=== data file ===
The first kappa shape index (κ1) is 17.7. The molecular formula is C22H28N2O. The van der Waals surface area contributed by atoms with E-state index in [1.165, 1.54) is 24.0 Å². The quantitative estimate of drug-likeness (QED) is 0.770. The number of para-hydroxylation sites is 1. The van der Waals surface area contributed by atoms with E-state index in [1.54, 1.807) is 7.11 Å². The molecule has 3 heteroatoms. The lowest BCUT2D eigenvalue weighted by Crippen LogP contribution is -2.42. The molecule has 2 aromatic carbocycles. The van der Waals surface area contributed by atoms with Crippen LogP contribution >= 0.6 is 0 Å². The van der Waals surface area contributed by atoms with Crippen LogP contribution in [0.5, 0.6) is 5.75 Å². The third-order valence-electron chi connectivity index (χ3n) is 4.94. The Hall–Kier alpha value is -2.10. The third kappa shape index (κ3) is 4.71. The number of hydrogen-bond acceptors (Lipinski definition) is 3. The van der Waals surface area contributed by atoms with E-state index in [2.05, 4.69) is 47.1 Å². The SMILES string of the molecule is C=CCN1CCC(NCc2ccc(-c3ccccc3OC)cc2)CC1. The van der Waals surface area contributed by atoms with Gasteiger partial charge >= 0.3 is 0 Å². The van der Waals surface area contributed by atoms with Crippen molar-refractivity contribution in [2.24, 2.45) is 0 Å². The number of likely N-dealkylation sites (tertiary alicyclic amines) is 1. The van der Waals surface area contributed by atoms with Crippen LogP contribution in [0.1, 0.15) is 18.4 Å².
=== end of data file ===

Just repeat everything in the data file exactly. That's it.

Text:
The first kappa shape index (κ1) is 17.7. The molecular formula is C22H28N2O. The van der Waals surface area contributed by atoms with E-state index in [1.165, 1.54) is 24.0 Å². The quantitative estimate of drug-likeness (QED) is 0.770. The number of para-hydroxylation sites is 1. The van der Waals surface area contributed by atoms with E-state index in [1.54, 1.807) is 7.11 Å². The molecule has 3 heteroatoms. The lowest BCUT2D eigenvalue weighted by Crippen LogP contribution is -2.42. The molecule has 2 aromatic carbocycles. The van der Waals surface area contributed by atoms with Crippen LogP contribution >= 0.6 is 0 Å². The van der Waals surface area contributed by atoms with Crippen LogP contribution in [0.5, 0.6) is 5.75 Å². The third-order valence-electron chi connectivity index (χ3n) is 4.94. The Hall–Kier alpha value is -2.10. The third kappa shape index (κ3) is 4.71. The number of hydrogen-bond acceptors (Lipinski definition) is 3. The van der Waals surface area contributed by atoms with E-state index in [2.05, 4.69) is 47.1 Å². The SMILES string of the molecule is C=CCN1CCC(NCc2ccc(-c3ccccc3OC)cc2)CC1. The van der Waals surface area contributed by atoms with Gasteiger partial charge >= 0.3 is 0 Å². The van der Waals surface area contributed by atoms with Crippen molar-refractivity contribution in [2.24, 2.45) is 0 Å². The number of likely N-dealkylation sites (tertiary alicyclic amines) is 1. The van der Waals surface area contributed by atoms with Crippen LogP contribution in [0.1, 0.15) is 18.4 Å².